Saying goodbye to all relatives and friends was a long process which started already one month before I left Switzerland. Personally, I think this is one of the worst parts of such an adventure. Don’t get me wrong, it sure is an important time and most of the “last conversations” were funny and encouraging. However, I sometimes wished that it wouldn’t last so long since I don’t like saying “bye”. Even though I was looking forward to this new challenge, I was sad leaving behind all these people, who I love so much. Once more, I’m thankful for our modern world. Nowadays, Skype, Whatsapp, Email and co. enable us to stay in touch.
Originally, I was supposed to fly from Lisbon (where I had enjoyed a short city trip with my sister) to Amsterdam, Kuala Lumpur (capital of Malaysia) and then Siem Reap, Cambodia. Due to the delay of my first plane, I missed the connecting flight. Fortunately, they had already changed my bookings. The new route was via Istanbul (Turkey) and Seoul (South Korea) and took ten hours more. I didn’t mind it, thus I got to see some other airports and airlines and that sounded like sightseeing to me – just a bit different. 😉
On the plane to Istanbul I had a great word with an American guy sitting next to me. We talked about helping and oneself needing help on his own, about money and gaining experiences. Having two young sons he said, that he wished they had such plans once they’re old enough. His encouraging words, picked with a care I haven’t experienced often, directly touched my heart. He left me, being grateful and even more motivated for what was to come.
In Amsterdam I had got all boarding cards for the following three flights. On the one to Cambodia was written “to: PSEUDO CITY” (picture). The lady who had given it to me, said it would still be alright. As I was waiting in Seoul, out of the blue came a lady working in the airport and asked me if I’d fly to Siem Reap. As I said yes, she wanted to see my boarding card and told me that I would have to change the ticket into a valid one at the transfer desk. She left me being speechless; how could she know … ?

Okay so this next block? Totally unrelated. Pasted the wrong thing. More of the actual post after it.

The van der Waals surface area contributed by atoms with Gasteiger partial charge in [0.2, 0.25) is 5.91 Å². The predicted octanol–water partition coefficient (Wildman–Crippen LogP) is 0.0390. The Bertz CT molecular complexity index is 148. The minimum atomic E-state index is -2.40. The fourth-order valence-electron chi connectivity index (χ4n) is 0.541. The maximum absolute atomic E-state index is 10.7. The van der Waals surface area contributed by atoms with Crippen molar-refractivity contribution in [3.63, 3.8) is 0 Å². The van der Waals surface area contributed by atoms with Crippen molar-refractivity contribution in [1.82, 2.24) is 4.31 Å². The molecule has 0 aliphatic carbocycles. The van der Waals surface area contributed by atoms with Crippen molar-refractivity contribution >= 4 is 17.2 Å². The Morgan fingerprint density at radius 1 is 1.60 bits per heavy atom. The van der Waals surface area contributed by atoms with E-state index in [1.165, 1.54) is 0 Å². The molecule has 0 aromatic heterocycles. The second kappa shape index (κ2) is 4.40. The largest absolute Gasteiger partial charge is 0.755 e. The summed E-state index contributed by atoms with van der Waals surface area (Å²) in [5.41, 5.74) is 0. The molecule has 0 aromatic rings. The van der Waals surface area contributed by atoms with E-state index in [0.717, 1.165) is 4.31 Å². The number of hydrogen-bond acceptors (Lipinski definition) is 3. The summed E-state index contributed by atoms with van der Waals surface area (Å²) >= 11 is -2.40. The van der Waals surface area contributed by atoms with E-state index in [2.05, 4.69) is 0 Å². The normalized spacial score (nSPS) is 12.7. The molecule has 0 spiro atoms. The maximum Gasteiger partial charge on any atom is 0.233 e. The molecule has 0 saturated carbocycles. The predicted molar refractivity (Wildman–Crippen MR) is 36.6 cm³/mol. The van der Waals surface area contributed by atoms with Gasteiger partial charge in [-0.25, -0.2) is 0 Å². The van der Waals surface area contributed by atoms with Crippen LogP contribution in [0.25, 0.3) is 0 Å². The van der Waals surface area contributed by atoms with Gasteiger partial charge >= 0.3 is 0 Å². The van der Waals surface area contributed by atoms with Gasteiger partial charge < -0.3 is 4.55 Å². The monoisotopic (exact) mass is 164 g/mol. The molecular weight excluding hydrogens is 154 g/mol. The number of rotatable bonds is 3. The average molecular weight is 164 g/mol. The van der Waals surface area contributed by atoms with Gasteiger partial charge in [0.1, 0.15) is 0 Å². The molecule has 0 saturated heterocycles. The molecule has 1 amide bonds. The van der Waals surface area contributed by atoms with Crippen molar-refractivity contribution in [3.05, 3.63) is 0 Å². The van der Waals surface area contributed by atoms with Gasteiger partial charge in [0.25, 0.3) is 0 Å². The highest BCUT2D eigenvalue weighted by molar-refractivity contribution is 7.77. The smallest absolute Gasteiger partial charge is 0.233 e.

I finally arrived in hot and humid Siem Reap on Friday, 4th of July, around 10.30 pm. Although, I haven’t slept much I was wide awake and very excited about what was to come. My friends picked me up from the airport. Sitting in the Tuk Tuk (Cambodian Taxi – picture), I soaked in the smell of the streets, the sound of the countless motorbikes, the picture of people sitting right next to the street and having a talk, the market stalls with the tourists, the whole atmosphere in all. It was one huge déjà vu. We passed by the hotel where I had first met Elias who had brought me to ICF 9 months ago. We passed by the market where I had met some awesome Khmer women. We passed by the little river where I had filmed number two, the fisherman, for my countdown-projet, …….
As if it had been yesterday.
The only thing I could think about was: I made it! This is my new home. This is, where I’m going to live for the next few months. And it did kind of feel like home.
I would lie, if I said, the start was easy. From one minute to the other, everything had changed: language, climate, culture, people, food, … Obviously, it helped a lot that it wasn’t my first time in Cambodia. However, for me the most difficult part was to find out how everything worked as well as if and how I’d fit into the wildly mixed team.
The next day we had a poolparty. First, we had lunch together (picture) until it started raining and then we jumped into the pool and played games, threw stuff at each other and so on.
I reckon, on Sunday broke most of the ice: Due to the three celebrations in ICF I met many Khmer for the first time. Since they’re open-minded and friendly, we had a lot of fun together. Also in the evening, when we went for dinner, we enjoyed ourselves a lot. That was pretty much the point when I thought for myself: Now I have “landed”.
On the picture you see the motorbike which I could buy from a volunteer who had left a few days before I arrived.
Furthermore, through Elias I got connected to a landlord who rents out furnished one-bedroom-apartments. Funny thing is, normal people move out of their parents home to another apartment which is in the same town or close by, say, 5km or 10km or maybe 50km. Well, I do that a bit differently, my very first home is about 10’000km away! I might be a bit crazy. Or so. 🙂